Damon Hill drives the coolest of cats — his Dad's race-winning Jaguar E-type

On April 15 1961, Graham Hill served notice of the Jaguar E-type’s potential by giving the model a debut race victory at Oulton Park. Sixty years on, we reunite Graham’s son Damon with the same car. Simon Arron reports

Bonnet shot of Damon Hill in Graham Hill race-winning Jaguar E-type

Lee Brimble

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It looked like nothing else on earth and cost a fraction as much as a comparable Ferrari. It wasn’t conceived with competition in mind, yet had scored its maiden race victory within a month of being launched at the Geneva Motor Show – and that just a couple of days after the winning car had rolled from the production line. The Jaguar E-type remains one of the most striking products from a decade ripe with innovation – and the car here, ECD 400, is among the most significant of the breed.

It might have shared a few styling cues (and disc brakes) with Jaguar’s Le Mans-winning C- and D-types, but the E’s suspension and torquey 3.8-litre straight six were designed to complement touring rather than cut-throat combat. It was suitable, though, for the FIA’s newly introduced Production GT class, so Jaguar earmarked a batch of seven cars for relatively gentle modification (including higher compression, gas-flowed head, bespoke trumpets, lightweight flywheel and closer-ratio ’box). Equipe Endeavour and John Coombs Racing entered one car apiece for the 1961 Fordwater Trophy at Goodwood on April 3. They would have been driven by Graham Hill and Roy Salvadori, had the cars yet been fully assembled…

They were barely finished by the time the BARC’s Spring Meeting came around two weeks later at Oulton Park. Despite the lack of preparation time, Hill took Tommy Sopwith’s Equipe Endeavour car to victory, with Salvadori an increasingly brakeless third, Innes Ireland (Aston Martin DB4 GT) between them and Jack Sears (Ferrari 250 GT SWB) fourth. Salvadori had led initially, but as he told Motor Sport in November 2001: “The brakes were probably fine for touring, but not track action, not even on a qualifying lap. A decision was made to rush the Jags back to Coombs to sort the brakes. For some reason, Graham’s Equipe Endeavour car was given new pads and discs, but I was just given pads. Eventually the ridges on my discs from the day before just chewed up the new pads, so Graham got past me at about half-distance.”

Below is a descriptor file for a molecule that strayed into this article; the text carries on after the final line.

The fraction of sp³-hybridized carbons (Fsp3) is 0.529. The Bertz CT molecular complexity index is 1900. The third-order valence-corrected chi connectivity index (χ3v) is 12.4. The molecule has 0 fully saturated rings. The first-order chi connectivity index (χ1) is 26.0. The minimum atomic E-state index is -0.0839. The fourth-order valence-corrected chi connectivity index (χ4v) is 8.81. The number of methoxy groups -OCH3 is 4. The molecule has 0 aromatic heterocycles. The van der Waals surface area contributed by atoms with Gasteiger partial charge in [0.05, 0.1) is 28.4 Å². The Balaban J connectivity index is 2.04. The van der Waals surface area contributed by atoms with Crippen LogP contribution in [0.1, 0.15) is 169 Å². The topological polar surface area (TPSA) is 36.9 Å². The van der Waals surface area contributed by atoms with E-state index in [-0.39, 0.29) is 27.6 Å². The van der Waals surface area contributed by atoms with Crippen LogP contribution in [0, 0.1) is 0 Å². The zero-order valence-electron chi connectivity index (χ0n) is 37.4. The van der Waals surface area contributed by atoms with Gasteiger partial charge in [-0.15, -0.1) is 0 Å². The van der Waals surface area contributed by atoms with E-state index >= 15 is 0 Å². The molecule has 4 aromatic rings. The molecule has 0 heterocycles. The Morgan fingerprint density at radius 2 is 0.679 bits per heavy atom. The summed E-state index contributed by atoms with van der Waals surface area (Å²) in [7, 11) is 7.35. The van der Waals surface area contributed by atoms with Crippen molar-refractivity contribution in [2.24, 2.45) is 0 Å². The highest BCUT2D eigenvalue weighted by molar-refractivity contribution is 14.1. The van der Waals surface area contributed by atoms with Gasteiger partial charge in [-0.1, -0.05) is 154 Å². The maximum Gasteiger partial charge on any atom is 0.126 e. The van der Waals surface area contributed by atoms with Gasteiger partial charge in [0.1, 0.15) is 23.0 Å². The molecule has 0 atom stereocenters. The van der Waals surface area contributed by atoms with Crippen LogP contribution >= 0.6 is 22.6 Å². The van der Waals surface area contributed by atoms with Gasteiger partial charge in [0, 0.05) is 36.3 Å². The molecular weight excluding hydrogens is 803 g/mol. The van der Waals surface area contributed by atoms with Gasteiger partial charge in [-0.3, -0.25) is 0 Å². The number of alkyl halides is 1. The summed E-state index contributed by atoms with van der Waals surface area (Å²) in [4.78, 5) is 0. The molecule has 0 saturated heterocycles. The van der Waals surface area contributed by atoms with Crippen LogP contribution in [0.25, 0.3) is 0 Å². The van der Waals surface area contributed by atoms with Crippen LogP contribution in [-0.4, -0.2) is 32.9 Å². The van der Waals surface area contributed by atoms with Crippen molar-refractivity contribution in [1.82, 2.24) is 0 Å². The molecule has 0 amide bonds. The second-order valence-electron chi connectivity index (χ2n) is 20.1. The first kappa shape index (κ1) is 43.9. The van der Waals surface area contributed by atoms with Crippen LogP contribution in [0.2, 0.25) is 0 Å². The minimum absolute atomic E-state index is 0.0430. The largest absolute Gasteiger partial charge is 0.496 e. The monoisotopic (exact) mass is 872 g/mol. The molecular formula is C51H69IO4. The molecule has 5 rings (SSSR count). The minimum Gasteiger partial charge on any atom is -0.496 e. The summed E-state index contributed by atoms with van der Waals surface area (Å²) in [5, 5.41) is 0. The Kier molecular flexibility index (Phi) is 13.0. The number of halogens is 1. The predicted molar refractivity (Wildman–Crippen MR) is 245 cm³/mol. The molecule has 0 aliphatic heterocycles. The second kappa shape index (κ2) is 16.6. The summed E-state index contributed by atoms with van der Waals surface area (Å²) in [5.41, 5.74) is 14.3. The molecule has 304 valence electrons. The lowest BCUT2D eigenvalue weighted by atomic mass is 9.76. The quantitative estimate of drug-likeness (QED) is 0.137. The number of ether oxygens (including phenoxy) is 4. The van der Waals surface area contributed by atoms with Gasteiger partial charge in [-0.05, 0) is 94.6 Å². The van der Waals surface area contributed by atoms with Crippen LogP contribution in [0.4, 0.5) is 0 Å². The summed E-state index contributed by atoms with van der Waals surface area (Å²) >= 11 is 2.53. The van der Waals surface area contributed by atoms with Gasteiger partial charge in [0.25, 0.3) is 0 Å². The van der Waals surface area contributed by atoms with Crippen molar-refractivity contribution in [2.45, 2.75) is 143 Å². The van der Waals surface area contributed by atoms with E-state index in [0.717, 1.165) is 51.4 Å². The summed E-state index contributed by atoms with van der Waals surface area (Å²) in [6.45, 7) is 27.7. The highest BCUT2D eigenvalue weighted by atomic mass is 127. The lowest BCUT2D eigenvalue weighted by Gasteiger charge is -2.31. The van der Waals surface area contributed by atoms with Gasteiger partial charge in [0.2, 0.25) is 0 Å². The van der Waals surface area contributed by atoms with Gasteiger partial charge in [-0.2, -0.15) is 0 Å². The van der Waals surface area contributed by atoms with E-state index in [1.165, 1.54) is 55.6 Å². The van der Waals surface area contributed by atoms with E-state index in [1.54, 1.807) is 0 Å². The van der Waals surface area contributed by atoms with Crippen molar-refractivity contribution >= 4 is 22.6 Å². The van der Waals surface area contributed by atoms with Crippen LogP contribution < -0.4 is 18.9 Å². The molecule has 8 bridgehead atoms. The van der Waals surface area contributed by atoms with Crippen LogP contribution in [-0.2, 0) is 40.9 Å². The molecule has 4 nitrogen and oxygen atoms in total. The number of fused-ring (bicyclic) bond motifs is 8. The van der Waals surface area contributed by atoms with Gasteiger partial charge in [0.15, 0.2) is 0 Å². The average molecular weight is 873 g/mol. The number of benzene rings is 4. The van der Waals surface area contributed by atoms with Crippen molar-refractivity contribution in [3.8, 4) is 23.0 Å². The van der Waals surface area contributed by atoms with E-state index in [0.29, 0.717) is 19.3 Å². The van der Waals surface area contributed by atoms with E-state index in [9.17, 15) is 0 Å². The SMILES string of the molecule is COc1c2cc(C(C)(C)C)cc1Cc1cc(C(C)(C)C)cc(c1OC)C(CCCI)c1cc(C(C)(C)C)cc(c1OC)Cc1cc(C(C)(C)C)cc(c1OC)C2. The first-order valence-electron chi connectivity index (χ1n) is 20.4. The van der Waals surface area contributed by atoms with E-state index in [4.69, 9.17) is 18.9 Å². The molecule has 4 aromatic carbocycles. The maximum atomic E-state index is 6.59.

Graham Hill races to victory in a Jaguar E-type

Graham in practice at Oulton Park before his historic win

Alamy

Graham Hill at Silverstone in a Jaguar E-type

Hill competed at Silverstone in ‘ECD’ for Equipe Endeavour in 1961

It was a flying start to a relatively brief career in the racing mainstream, because ECD 400 did not compete significantly beyond that first season.

Current owner Paul Vestey acquired the car the best part of 20 years ago from Pink Floyd’s late former manager Steve O’Rourke, who had been present at Oulton to see the car win in 1961. On the occasion of its reacquaintance with the Hill family, it is – appropriately – driven 80-odd miles by road, with Jaguar specialist Michael Ballard at the helm. It’s a hot day, but the roof is raised – the configuration in which it usually competed (though Warwick Banks apparently drove it al fresco in a Shelsley Walsh hillclimb, because he was too tall to fit comfortably otherwise).

Damon Hill was just seven months old when his father won at Oulton, so has been informed only by what he has read or else been told. “I was around cars and racing cars growing up,” he says, “but really my interest started off with bikes. My experience of car racing was great – big crowds, with lots of noise and kerfuffle, but something was triggered when I saw a couple of guys playing around on a monkey bike here at Silverstone. I think it might have been an International Trophy meeting. Anyway, they asked whether I wanted a go and I just remember turning the throttle and thinking, ‘That’s it, this is where I want to be.’ From then on I badgered my dad to get me a monkey bike and he bought me one for passing my 11-plus, though I’m not sure I’d any idea that I had passed! I like cars and I understand their history, for instance in the case of this Jaguar or the 250 GT SWB that Stirling Moss raced for Rob Walker, but for all that I appreciate them they have never had the same draw for me as motorbikes.

“The car became part of the everyday lexicon in the 1960s”